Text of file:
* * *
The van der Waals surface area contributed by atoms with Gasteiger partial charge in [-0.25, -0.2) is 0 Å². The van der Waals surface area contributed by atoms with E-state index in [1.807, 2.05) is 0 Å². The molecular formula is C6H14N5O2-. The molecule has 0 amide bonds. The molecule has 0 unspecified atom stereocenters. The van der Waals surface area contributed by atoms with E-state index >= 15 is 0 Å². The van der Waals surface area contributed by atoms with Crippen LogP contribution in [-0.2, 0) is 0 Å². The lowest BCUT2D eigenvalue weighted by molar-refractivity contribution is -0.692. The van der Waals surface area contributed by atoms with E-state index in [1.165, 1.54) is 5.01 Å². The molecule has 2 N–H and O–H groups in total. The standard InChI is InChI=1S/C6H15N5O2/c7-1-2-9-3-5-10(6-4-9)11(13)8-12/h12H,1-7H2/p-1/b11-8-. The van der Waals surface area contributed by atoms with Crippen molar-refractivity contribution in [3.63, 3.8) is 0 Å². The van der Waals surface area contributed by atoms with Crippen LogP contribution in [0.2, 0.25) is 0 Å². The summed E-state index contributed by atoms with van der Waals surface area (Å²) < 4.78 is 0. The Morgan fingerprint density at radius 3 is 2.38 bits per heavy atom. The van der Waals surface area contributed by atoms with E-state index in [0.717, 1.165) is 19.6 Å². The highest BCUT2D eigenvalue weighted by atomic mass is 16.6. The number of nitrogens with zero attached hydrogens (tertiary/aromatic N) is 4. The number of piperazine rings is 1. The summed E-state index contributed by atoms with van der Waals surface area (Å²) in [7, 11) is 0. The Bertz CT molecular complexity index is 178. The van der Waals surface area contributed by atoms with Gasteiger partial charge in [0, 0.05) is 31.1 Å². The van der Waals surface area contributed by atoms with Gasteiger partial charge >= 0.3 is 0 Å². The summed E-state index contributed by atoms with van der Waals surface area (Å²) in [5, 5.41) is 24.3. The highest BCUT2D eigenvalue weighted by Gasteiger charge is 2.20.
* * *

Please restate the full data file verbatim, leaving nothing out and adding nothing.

The van der Waals surface area contributed by atoms with Gasteiger partial charge in [-0.25, -0.2) is 0 Å². The van der Waals surface area contributed by atoms with E-state index in [1.807, 2.05) is 0 Å². The molecular formula is C6H14N5O2-. The molecule has 0 amide bonds. The molecule has 0 unspecified atom stereocenters. The van der Waals surface area contributed by atoms with E-state index >= 15 is 0 Å². The van der Waals surface area contributed by atoms with Crippen LogP contribution in [-0.2, 0) is 0 Å². The lowest BCUT2D eigenvalue weighted by molar-refractivity contribution is -0.692. The van der Waals surface area contributed by atoms with E-state index in [1.165, 1.54) is 5.01 Å². The molecule has 2 N–H and O–H groups in total. The standard InChI is InChI=1S/C6H15N5O2/c7-1-2-9-3-5-10(6-4-9)11(13)8-12/h12H,1-7H2/p-1/b11-8-. The van der Waals surface area contributed by atoms with Crippen molar-refractivity contribution in [3.63, 3.8) is 0 Å². The van der Waals surface area contributed by atoms with Crippen LogP contribution in [0.2, 0.25) is 0 Å². The summed E-state index contributed by atoms with van der Waals surface area (Å²) < 4.78 is 0. The Morgan fingerprint density at radius 3 is 2.38 bits per heavy atom. The van der Waals surface area contributed by atoms with E-state index in [0.717, 1.165) is 19.6 Å². The highest BCUT2D eigenvalue weighted by atomic mass is 16.6. The number of nitrogens with zero attached hydrogens (tertiary/aromatic N) is 4. The number of piperazine rings is 1. The summed E-state index contributed by atoms with van der Waals surface area (Å²) in [7, 11) is 0. The Bertz CT molecular complexity index is 178. The van der Waals surface area contributed by atoms with Gasteiger partial charge in [0, 0.05) is 31.1 Å². The van der Waals surface area contributed by atoms with Gasteiger partial charge >= 0.3 is 0 Å². The summed E-state index contributed by atoms with van der Waals surface area (Å²) in [5, 5.41) is 24.3. The highest BCUT2D eigenvalue weighted by Gasteiger charge is 2.20.